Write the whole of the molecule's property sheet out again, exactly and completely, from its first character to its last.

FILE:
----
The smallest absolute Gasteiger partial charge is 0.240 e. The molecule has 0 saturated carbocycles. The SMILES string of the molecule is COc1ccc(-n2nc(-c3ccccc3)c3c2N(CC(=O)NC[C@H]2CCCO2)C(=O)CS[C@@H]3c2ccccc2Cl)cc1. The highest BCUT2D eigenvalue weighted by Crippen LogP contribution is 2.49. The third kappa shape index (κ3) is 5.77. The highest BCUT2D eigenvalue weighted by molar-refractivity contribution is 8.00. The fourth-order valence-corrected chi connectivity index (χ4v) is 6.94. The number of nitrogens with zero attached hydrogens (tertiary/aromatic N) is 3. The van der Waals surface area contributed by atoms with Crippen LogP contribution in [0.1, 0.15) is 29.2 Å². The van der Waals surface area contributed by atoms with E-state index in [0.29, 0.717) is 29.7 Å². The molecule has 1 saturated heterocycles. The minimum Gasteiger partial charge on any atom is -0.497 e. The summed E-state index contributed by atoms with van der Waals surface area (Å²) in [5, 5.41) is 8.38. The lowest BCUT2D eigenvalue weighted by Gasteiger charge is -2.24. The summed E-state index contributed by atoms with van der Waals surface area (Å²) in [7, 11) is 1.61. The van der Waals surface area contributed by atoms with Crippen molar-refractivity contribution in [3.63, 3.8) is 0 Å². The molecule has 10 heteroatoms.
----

The smallest absolute Gasteiger partial charge is 0.240 e. The molecule has 0 saturated carbocycles. The SMILES string of the molecule is COc1ccc(-n2nc(-c3ccccc3)c3c2N(CC(=O)NC[C@H]2CCCO2)C(=O)CS[C@@H]3c2ccccc2Cl)cc1. The highest BCUT2D eigenvalue weighted by Crippen LogP contribution is 2.49. The third kappa shape index (κ3) is 5.77. The highest BCUT2D eigenvalue weighted by molar-refractivity contribution is 8.00. The fourth-order valence-corrected chi connectivity index (χ4v) is 6.94. The number of nitrogens with zero attached hydrogens (tertiary/aromatic N) is 3. The van der Waals surface area contributed by atoms with Crippen LogP contribution in [0.1, 0.15) is 29.2 Å². The van der Waals surface area contributed by atoms with E-state index in [0.29, 0.717) is 29.7 Å². The molecule has 1 saturated heterocycles. The minimum Gasteiger partial charge on any atom is -0.497 e. The summed E-state index contributed by atoms with van der Waals surface area (Å²) in [5, 5.41) is 8.38. The lowest BCUT2D eigenvalue weighted by Gasteiger charge is -2.24. The summed E-state index contributed by atoms with van der Waals surface area (Å²) in [7, 11) is 1.61. The van der Waals surface area contributed by atoms with Crippen molar-refractivity contribution in [3.63, 3.8) is 0 Å². The molecule has 10 heteroatoms.